Applying Molecular Dynamics Simulations to Predict Mutant Kinase Function in Pediatric Oncology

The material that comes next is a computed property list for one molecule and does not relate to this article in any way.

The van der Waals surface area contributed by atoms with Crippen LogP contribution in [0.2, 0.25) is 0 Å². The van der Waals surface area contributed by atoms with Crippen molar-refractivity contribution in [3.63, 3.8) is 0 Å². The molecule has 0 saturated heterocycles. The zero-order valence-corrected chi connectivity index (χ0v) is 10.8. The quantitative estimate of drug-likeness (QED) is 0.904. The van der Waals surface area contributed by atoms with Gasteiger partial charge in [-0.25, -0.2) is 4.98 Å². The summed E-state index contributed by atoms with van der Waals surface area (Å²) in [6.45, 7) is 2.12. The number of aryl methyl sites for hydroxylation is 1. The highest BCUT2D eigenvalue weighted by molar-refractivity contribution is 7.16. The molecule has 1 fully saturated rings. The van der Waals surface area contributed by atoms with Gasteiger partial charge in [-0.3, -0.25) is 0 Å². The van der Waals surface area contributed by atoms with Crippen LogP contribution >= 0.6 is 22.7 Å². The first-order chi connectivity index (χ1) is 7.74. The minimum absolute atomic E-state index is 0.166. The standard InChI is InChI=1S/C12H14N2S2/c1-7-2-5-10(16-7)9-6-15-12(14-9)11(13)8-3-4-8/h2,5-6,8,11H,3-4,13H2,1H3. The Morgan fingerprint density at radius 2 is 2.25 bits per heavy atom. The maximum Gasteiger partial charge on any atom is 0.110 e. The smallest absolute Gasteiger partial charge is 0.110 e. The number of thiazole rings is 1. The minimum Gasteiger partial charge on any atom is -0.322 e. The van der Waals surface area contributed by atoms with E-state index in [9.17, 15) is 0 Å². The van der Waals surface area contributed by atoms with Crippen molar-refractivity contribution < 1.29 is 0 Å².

In cancer, proteins called kinases are mutated (or changed) in a way that enables cells to grow continuously, in an unregulated manner. Drugs called targeted therapies can block specific mutated proteins and stop their growth signals. These drugs have revolutionized the treatment of certain difficult to treat cancers. However, when scientists look at kinases, often they see mutations that they cannot associate with a cancer feeding protein. They hey are called “variants of unknown significance” (or VUSs). Dr. Beth Winger and her research team at the University of California, San Francisco (UCSF) utilize computational and lab-based experiments to predict if mutated kinases are causing cancer growth and if they can be blocked by targeted therapy. If successful, their research will enable targeted therapies to be matched with newly discovered cancer-causing mutations, expanding targeted therapies to many more cancer patients.